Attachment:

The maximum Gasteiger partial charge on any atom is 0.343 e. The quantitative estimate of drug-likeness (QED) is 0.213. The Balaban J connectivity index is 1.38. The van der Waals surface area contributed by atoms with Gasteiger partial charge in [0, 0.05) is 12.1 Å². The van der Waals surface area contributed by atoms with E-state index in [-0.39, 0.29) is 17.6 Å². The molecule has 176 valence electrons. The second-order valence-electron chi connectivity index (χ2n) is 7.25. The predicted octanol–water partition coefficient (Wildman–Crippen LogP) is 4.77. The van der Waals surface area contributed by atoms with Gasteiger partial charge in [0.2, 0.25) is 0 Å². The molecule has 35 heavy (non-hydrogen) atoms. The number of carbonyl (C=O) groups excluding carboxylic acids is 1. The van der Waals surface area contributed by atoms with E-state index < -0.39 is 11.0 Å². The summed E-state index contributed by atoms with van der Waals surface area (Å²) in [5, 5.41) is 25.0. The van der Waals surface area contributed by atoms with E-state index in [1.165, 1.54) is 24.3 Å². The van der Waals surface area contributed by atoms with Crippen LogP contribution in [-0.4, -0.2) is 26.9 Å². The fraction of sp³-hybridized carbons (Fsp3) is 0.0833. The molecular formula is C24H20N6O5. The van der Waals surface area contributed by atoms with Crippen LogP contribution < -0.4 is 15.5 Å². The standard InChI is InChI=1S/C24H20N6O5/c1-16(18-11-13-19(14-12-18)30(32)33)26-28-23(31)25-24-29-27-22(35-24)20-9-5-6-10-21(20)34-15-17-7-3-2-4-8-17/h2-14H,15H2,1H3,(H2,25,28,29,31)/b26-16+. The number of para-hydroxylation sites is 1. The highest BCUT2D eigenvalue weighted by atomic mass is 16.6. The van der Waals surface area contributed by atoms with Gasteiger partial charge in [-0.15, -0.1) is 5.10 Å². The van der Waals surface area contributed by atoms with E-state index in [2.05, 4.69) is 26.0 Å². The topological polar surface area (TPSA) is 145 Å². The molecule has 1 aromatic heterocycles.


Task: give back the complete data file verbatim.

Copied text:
The maximum Gasteiger partial charge on any atom is 0.343 e. The quantitative estimate of drug-likeness (QED) is 0.213. The Balaban J connectivity index is 1.38. The van der Waals surface area contributed by atoms with Gasteiger partial charge in [0, 0.05) is 12.1 Å². The van der Waals surface area contributed by atoms with E-state index in [-0.39, 0.29) is 17.6 Å². The molecule has 176 valence electrons. The second-order valence-electron chi connectivity index (χ2n) is 7.25. The predicted octanol–water partition coefficient (Wildman–Crippen LogP) is 4.77. The van der Waals surface area contributed by atoms with Gasteiger partial charge in [0.2, 0.25) is 0 Å². The molecule has 35 heavy (non-hydrogen) atoms. The number of carbonyl (C=O) groups excluding carboxylic acids is 1. The van der Waals surface area contributed by atoms with E-state index < -0.39 is 11.0 Å². The summed E-state index contributed by atoms with van der Waals surface area (Å²) in [5, 5.41) is 25.0. The van der Waals surface area contributed by atoms with E-state index in [1.165, 1.54) is 24.3 Å². The van der Waals surface area contributed by atoms with Crippen LogP contribution in [-0.4, -0.2) is 26.9 Å². The fraction of sp³-hybridized carbons (Fsp3) is 0.0833. The molecular formula is C24H20N6O5. The van der Waals surface area contributed by atoms with Crippen LogP contribution < -0.4 is 15.5 Å². The standard InChI is InChI=1S/C24H20N6O5/c1-16(18-11-13-19(14-12-18)30(32)33)26-28-23(31)25-24-29-27-22(35-24)20-9-5-6-10-21(20)34-15-17-7-3-2-4-8-17/h2-14H,15H2,1H3,(H2,25,28,29,31)/b26-16+. The number of para-hydroxylation sites is 1. The highest BCUT2D eigenvalue weighted by atomic mass is 16.6. The van der Waals surface area contributed by atoms with Gasteiger partial charge in [-0.15, -0.1) is 5.10 Å². The van der Waals surface area contributed by atoms with E-state index in [2.05, 4.69) is 26.0 Å². The topological polar surface area (TPSA) is 145 Å². The molecule has 1 aromatic heterocycles.